“If, suddenly, they have a significantly higher level of newcomers, as an example, who are getting job interviews, then that sends the message ‘OK, we’ve got a problem.’ And my hope… is they’re tracking to some extent to say, ‘OK, now we’ve got a higher level of newcomers who are getting job interviews and they’re not making it past the first interview, the phone interview or they’re not making it past hiring managers’ interviews,’ and start to surface ‘Here’s where the roadblock is.’ So they can then step in and start to address those roadblocks in a far more specific way, as opposed to… painting everyone with the same brush because, let’s face it, the hiring process involves humans, which means it’s open to all sorts of situational bias and whatnot that allows for people to be excluded.”

Typically, there’s a recruiter trying to flip through a pile of resumés, having to quickly choose a few candidates, said Oreopoulos.

“A stereotype may come to mind, whether they want to or not, especially when they arrive at someone’s name who they can’t pronounce or someone who’s clearly not from Canada. And what’s supposed to happen is they’re supposed to peek at the rest of the elements of the resumé, carefully assess whether they have the credentials and other elements on them that would make them a good candidate. The name itself shouldn’t impact the decision and yet it’s the first thing they see, and so without realizing it… most of the people are being put on the ‘do not interview’ pile… because of that initial reaction, that first impression. And masking the name would get rid of that type of behaviour.”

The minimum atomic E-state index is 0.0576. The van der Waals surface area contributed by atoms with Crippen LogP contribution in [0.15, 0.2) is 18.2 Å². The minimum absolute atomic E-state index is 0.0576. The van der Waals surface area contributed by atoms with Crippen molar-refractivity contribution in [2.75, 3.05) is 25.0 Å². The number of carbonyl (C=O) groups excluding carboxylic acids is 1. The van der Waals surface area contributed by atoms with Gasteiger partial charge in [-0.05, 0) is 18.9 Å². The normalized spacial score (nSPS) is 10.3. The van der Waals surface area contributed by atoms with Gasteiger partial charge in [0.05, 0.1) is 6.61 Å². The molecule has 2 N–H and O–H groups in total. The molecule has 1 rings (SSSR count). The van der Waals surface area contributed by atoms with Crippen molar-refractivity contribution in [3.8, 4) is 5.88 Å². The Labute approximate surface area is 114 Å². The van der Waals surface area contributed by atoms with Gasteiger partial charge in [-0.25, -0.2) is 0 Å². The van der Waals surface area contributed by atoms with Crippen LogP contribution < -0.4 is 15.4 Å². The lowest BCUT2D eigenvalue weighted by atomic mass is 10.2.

Typically, companies that remove a candidate’s name and university see about a five to 10 per cent increase in the diversity characteristics of people going through the pipeline, according to Kedar Iyer, CEO of GapJumpers in San Francisco, which specializes in blind auditions.

“If you look at implicit bias in the recruitment process, the resumé process happens to be the first showcase of a candidate of sorts and, unfortunately today, we don’t have a better way or a better proxy for the capabilities of someone as opposed to what’s required on the job, so we use the resumé as a sort of proxy or shortcut, where we look at a resumé and we make a snap judgment in 30 seconds.”

Getting started

Thankfully, employers have grabbed hold of the conversation on unconscious bias, said Bach.

“They recognize they can do something about it, and the biggest part of doing something about unconscious bias is making people aware of what unconscious bias is and how it can be affecting decisions in the workplace. So we’re seeing a lot of training and awareness-raising being done around unconscious bias, which is great — that’s exactly the direction we want to go.”

However, there are not a lot of employers actually doing name-blind recruitment, he said, with many saying it’s too hard or their systems aren’t set up for it.

“And the truth of the matter is where there’s a will, there’s a way, and as is the case with this government, there’s a will. I don’t know that I will necessarily call it an excuse but, at the same time, I’m not really seeing the will (among employers),” said Bach.

“That said, there’s also the reality of ‘We’ve always done it this way,’ and change is hard — people are not necessarily always hankering for a massive shift in the way something has been done, so that’s where we see the resistance start to boil up.”

At a large organization, the momentum to change is always difficult, said Iyer, but starting with just a few elements of the resumé can help.